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2016 Africa Adventure – Mutare

May 16, 2016

Harare map

I arrived in Harare, Zimbabwe in the evening and stayed at the Holiday Inn in Mutare. I bought a dual country visa at the airport because I knew I was going to Zambia a couple of times and purchasing now saved me $30 USD. Or so I thought. I also bought a sim card thinking it would bring me cell service.  Another so I thought!

zim airport

The car I had rented arrived the next morning and after a bit of lesson on driving the English way, (“remember passenger in the ditch,” meaning keep the passenger side on your left!) I embarked on the 3 hour drive to Mutare, where I had used Airbnb for accommodation.


I have had excellent experiences using Airbnb in the U.S., so when I discovered rentals available in Zimbabwe I did not hesitate to see if I could find a unique place to stay.

The lovely cottage was indeed unique. Built in 1925,  it was in the Vumba, the highlands of Mutare. You could see Mozambique from the front yard.Mozambique in back 1

The cottage came with Harry the caretaker, who made sure the fire was going and the generator came on when the power went out.

harry and Cathy

Power outages are common in Zimbabwe because of electricity generation shortfalls, decreased imports, and breakdowns at the country’s major power stations. The magnificent infrastructure the British left when they departed in 1980 (when Zimbabwe declared independence)  has not been maintained. I saw deterioration all over the country with the bridges, roads, buildings, trains, and transport.

Dirk's inside

Owned by a South African gentleman, this place was delightful for a couple of nights.

Psunset in Mutare

The owner had a stylized elephant that I loved so much I tried to find one similar on my trip, but no luck.


On Sunday morning when I left to go to Old Mutare, Harry let me out the gate and onto the dirt road.

Harry 2

This is what I saw. Smack in the middle of the road. No one around. It took me awhile to get around the bus because of the ditch on the left. Could be a scorpion on the back of the bus! Thankfully it was gone when I came back.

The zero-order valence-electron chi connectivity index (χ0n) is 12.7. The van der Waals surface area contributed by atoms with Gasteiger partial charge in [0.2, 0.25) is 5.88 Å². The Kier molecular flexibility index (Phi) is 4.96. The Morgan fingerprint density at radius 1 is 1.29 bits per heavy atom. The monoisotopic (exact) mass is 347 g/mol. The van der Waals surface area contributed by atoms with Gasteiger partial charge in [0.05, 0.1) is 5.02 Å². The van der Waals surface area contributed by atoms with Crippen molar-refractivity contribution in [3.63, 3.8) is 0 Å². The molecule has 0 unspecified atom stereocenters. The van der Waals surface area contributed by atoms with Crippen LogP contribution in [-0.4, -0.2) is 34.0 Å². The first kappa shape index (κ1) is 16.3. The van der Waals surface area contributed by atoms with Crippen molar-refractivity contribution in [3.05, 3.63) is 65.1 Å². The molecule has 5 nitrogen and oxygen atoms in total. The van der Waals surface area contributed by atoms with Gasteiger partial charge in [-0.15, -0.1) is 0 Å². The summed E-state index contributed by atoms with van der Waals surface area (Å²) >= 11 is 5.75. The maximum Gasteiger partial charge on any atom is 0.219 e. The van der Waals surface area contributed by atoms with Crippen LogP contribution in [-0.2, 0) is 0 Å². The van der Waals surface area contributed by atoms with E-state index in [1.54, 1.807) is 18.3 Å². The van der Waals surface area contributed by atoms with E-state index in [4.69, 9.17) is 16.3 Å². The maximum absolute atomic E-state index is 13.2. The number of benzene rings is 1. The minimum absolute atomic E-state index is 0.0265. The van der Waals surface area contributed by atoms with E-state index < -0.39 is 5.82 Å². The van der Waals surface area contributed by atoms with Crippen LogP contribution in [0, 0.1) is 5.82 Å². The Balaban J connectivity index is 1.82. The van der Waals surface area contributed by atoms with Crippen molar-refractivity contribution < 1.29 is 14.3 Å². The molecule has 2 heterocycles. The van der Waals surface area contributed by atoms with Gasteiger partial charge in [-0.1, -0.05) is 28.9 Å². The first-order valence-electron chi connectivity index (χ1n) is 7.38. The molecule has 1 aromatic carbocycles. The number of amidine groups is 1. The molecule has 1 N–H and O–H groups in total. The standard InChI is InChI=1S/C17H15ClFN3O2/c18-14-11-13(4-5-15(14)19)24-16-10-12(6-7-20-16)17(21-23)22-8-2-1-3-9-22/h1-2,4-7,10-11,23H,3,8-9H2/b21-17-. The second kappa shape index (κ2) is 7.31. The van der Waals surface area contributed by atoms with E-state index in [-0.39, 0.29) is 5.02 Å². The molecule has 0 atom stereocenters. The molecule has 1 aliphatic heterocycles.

Old Mutare Mission Station and Ehnes Memorial Church

On Sunday I made my way to Old Mutare mission station where my parents and grandparents lived and worked in 1948-1950. [You can read their story here.]

The trip was 40 miles on very nice highway, going through the city of Mutare.



mutare walking

I discovered, since my sim card was not working, that my standalone Garmin with the Zimbabwe map was priceless. Thank you to the Zimbabwe Forum on Trip Advisor for that piece of advice. I honestly do not think I would have had such a great trip without that gem of satellite direction!

I arrived before the church service.

People going to church on Sunday morning. The woman on the left at the gate was charged with security and lifting the gate.

Going to church on Sunday morning. The woman on the left was charged with lifting the gate.


going to church

More people going to church on Sunday morning. Babies are carried like this all over the country.


Mutare Letterhead

I met the minister, Reverend Makawasha, who was very welcoming. His wife was going to be leading the church service this morning because he had to preach at another church. Cathy and the minister.

On the wall in the church office were two pictures of both the Methodist bishops who were important to my parents. This is the moment I almost lost it, so the pictures are pretty bad.


Newell Booth, the Bishop who married my parents and is on the left of my grandfather laying the cornerstone for the church. in the picture below.


Bishop Springer, who was the Methodist Bishop in Africa for fifty years. My father travelled with him for two years.

Rev. Makawasha asked to keep the pictures I had brought of my grandfather laying the cornerstone.

And he wanted the one of my father holding up a piece of the rose window that he made for the sanctuary.

Inside before service

I took a picture of the school where my mother and grandmother taught.


Hartzell and Cathy

And took pictures of the church.

Lovely Sophie showed me around. She was a student at Africa University which was across the street from the mission.


I captured a bit of the church service.

I shed a few tears realizing that I was here in the place that had been the star of the powerful family story of my childhood.

Even though I had been in Africa only 48 hours, I was starting to understand why my parents and grandparents said that being here was a significant time in their lives.

Next: Masvingo and the Great Zimbabwe Ruins.








  1. ron hoppe permalink

    what a great story of your trip, I am so glad you went, I have heard so many stories from your dad and mom about Africa. Wow, I can see why you were so moved by the experience.

  2. What an emotional experience that must have been! Your dad would be happy to know that you have seen it, and your mom will love the pictures. How great that the church is still there and part of the community.

  3. Africadayz permalink

    Really enjoyed reading this, Cathy. It’s wonderful that you were able to retrace your parent’s and grandparent’s footprints in this way. Many people would have been daunted by the mere idea. It’s especially wonderful that the church is still functioning and obviously plays an important part in the community.

  4. Jacqui, thank you so much! It is quite an experience writing about it, and I am so glad I did it. I hope you saw the picture Eric took of D’Arcy and me wearing your lovely beads. And I do hope to visit you and Kevin again – and bring those two!

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